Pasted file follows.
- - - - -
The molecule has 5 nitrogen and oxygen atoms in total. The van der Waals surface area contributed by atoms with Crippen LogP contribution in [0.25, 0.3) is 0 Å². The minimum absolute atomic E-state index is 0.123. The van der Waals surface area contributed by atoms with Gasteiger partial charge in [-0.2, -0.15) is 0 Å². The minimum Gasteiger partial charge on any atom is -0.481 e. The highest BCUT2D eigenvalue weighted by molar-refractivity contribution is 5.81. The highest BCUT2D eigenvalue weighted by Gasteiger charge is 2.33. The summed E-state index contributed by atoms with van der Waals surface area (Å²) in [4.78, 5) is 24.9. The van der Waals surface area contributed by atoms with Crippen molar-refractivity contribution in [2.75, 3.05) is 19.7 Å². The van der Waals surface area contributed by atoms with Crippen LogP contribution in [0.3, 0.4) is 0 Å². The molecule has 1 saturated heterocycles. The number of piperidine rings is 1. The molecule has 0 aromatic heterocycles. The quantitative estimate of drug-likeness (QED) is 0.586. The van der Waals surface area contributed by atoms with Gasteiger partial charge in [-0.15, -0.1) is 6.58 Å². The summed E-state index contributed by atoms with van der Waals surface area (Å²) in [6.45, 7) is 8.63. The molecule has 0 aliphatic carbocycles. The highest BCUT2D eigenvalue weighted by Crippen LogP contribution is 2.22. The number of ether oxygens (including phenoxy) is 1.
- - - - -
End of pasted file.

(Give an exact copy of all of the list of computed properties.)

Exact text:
The molecule has 5 nitrogen and oxygen atoms in total. The van der Waals surface area contributed by atoms with Crippen LogP contribution in [0.25, 0.3) is 0 Å². The minimum absolute atomic E-state index is 0.123. The van der Waals surface area contributed by atoms with Gasteiger partial charge in [-0.2, -0.15) is 0 Å². The minimum Gasteiger partial charge on any atom is -0.481 e. The highest BCUT2D eigenvalue weighted by molar-refractivity contribution is 5.81. The highest BCUT2D eigenvalue weighted by Gasteiger charge is 2.33. The summed E-state index contributed by atoms with van der Waals surface area (Å²) in [4.78, 5) is 24.9. The van der Waals surface area contributed by atoms with Crippen molar-refractivity contribution in [2.75, 3.05) is 19.7 Å². The van der Waals surface area contributed by atoms with Crippen LogP contribution in [0.3, 0.4) is 0 Å². The molecule has 1 saturated heterocycles. The number of piperidine rings is 1. The molecule has 0 aromatic heterocycles. The quantitative estimate of drug-likeness (QED) is 0.586. The van der Waals surface area contributed by atoms with Gasteiger partial charge in [-0.15, -0.1) is 6.58 Å². The summed E-state index contributed by atoms with van der Waals surface area (Å²) in [6.45, 7) is 8.63. The molecule has 0 aliphatic carbocycles. The highest BCUT2D eigenvalue weighted by Crippen LogP contribution is 2.22. The number of ether oxygens (including phenoxy) is 1.